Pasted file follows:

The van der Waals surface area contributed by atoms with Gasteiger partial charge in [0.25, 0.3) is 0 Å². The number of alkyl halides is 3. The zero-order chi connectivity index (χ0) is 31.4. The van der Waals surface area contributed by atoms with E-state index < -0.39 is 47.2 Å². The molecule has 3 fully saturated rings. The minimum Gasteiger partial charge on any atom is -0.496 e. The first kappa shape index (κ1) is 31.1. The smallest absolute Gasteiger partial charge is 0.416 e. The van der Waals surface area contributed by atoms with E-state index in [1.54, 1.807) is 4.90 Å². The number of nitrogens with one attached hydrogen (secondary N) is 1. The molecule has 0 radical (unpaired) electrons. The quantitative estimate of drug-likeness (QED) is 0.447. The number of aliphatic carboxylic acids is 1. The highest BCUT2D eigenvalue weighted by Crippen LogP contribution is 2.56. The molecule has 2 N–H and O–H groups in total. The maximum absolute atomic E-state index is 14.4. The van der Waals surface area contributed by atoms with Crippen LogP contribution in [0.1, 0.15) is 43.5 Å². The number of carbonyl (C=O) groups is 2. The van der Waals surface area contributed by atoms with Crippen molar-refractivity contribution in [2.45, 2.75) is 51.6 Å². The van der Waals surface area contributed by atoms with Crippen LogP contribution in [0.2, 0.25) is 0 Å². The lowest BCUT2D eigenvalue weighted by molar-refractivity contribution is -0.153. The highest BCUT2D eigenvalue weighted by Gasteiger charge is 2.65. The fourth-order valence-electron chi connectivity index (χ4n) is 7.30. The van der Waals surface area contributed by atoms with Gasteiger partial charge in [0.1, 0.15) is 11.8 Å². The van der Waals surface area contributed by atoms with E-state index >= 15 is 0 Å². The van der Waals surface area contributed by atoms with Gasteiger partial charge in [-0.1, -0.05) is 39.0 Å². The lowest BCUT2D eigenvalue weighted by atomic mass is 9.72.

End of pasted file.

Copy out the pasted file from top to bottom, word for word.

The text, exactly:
The van der Waals surface area contributed by atoms with Gasteiger partial charge in [0.25, 0.3) is 0 Å². The number of alkyl halides is 3. The zero-order chi connectivity index (χ0) is 31.4. The van der Waals surface area contributed by atoms with E-state index < -0.39 is 47.2 Å². The molecule has 3 fully saturated rings. The minimum Gasteiger partial charge on any atom is -0.496 e. The first kappa shape index (κ1) is 31.1. The smallest absolute Gasteiger partial charge is 0.416 e. The van der Waals surface area contributed by atoms with E-state index in [1.54, 1.807) is 4.90 Å². The number of nitrogens with one attached hydrogen (secondary N) is 1. The molecule has 0 radical (unpaired) electrons. The quantitative estimate of drug-likeness (QED) is 0.447. The number of aliphatic carboxylic acids is 1. The highest BCUT2D eigenvalue weighted by Crippen LogP contribution is 2.56. The molecule has 2 N–H and O–H groups in total. The maximum absolute atomic E-state index is 14.4. The van der Waals surface area contributed by atoms with Crippen LogP contribution in [0.1, 0.15) is 43.5 Å². The number of carbonyl (C=O) groups is 2. The van der Waals surface area contributed by atoms with Crippen molar-refractivity contribution in [2.45, 2.75) is 51.6 Å². The van der Waals surface area contributed by atoms with Crippen LogP contribution in [0.2, 0.25) is 0 Å². The lowest BCUT2D eigenvalue weighted by molar-refractivity contribution is -0.153. The highest BCUT2D eigenvalue weighted by Gasteiger charge is 2.65. The fourth-order valence-electron chi connectivity index (χ4n) is 7.30. The van der Waals surface area contributed by atoms with Gasteiger partial charge in [0.1, 0.15) is 11.8 Å². The van der Waals surface area contributed by atoms with E-state index >= 15 is 0 Å². The van der Waals surface area contributed by atoms with Gasteiger partial charge in [-0.1, -0.05) is 39.0 Å². The lowest BCUT2D eigenvalue weighted by atomic mass is 9.72.